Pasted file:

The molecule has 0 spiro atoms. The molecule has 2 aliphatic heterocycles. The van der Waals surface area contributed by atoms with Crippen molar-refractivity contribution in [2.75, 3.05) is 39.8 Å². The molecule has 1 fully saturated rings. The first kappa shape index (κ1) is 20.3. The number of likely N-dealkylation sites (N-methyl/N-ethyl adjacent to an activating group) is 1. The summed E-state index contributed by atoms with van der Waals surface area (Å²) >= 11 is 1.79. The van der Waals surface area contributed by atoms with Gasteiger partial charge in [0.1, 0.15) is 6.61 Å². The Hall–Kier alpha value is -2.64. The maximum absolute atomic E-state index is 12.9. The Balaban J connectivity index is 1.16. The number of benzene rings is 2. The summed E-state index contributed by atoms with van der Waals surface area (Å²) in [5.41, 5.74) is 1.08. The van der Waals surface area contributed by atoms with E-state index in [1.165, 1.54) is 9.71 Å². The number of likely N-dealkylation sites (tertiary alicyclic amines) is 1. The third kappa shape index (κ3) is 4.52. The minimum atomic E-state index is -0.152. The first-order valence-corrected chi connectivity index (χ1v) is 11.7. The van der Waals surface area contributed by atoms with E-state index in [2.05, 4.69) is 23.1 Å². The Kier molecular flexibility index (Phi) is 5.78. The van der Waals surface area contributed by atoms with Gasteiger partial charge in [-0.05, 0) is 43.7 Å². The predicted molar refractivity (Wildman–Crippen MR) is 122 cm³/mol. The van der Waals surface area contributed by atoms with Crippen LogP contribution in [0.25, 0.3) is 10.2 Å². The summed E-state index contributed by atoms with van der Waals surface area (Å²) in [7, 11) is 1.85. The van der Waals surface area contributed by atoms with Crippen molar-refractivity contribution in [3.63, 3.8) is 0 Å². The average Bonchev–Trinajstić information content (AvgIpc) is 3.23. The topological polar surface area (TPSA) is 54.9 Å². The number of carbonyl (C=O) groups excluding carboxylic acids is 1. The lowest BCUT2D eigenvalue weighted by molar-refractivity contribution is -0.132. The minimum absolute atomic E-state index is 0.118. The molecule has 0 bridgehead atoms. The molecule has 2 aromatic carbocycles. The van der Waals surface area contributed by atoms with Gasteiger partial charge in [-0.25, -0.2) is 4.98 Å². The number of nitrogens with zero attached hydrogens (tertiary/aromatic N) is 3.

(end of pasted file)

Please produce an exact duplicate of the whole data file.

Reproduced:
The molecule has 0 spiro atoms. The molecule has 2 aliphatic heterocycles. The van der Waals surface area contributed by atoms with Crippen molar-refractivity contribution in [2.75, 3.05) is 39.8 Å². The molecule has 1 fully saturated rings. The first kappa shape index (κ1) is 20.3. The number of likely N-dealkylation sites (N-methyl/N-ethyl adjacent to an activating group) is 1. The summed E-state index contributed by atoms with van der Waals surface area (Å²) >= 11 is 1.79. The van der Waals surface area contributed by atoms with Gasteiger partial charge in [0.1, 0.15) is 6.61 Å². The Hall–Kier alpha value is -2.64. The maximum absolute atomic E-state index is 12.9. The Balaban J connectivity index is 1.16. The number of benzene rings is 2. The summed E-state index contributed by atoms with van der Waals surface area (Å²) in [5.41, 5.74) is 1.08. The van der Waals surface area contributed by atoms with E-state index in [1.165, 1.54) is 9.71 Å². The number of likely N-dealkylation sites (tertiary alicyclic amines) is 1. The third kappa shape index (κ3) is 4.52. The minimum atomic E-state index is -0.152. The first-order valence-corrected chi connectivity index (χ1v) is 11.7. The van der Waals surface area contributed by atoms with E-state index in [2.05, 4.69) is 23.1 Å². The Kier molecular flexibility index (Phi) is 5.78. The van der Waals surface area contributed by atoms with Gasteiger partial charge in [-0.05, 0) is 43.7 Å². The predicted molar refractivity (Wildman–Crippen MR) is 122 cm³/mol. The van der Waals surface area contributed by atoms with Crippen LogP contribution in [0.25, 0.3) is 10.2 Å². The summed E-state index contributed by atoms with van der Waals surface area (Å²) in [7, 11) is 1.85. The van der Waals surface area contributed by atoms with Crippen molar-refractivity contribution in [3.63, 3.8) is 0 Å². The average Bonchev–Trinajstić information content (AvgIpc) is 3.23. The topological polar surface area (TPSA) is 54.9 Å². The number of carbonyl (C=O) groups excluding carboxylic acids is 1. The lowest BCUT2D eigenvalue weighted by molar-refractivity contribution is -0.132. The minimum absolute atomic E-state index is 0.118. The molecule has 0 bridgehead atoms. The molecule has 2 aromatic carbocycles. The van der Waals surface area contributed by atoms with Gasteiger partial charge in [-0.25, -0.2) is 4.98 Å². The number of nitrogens with zero attached hydrogens (tertiary/aromatic N) is 3.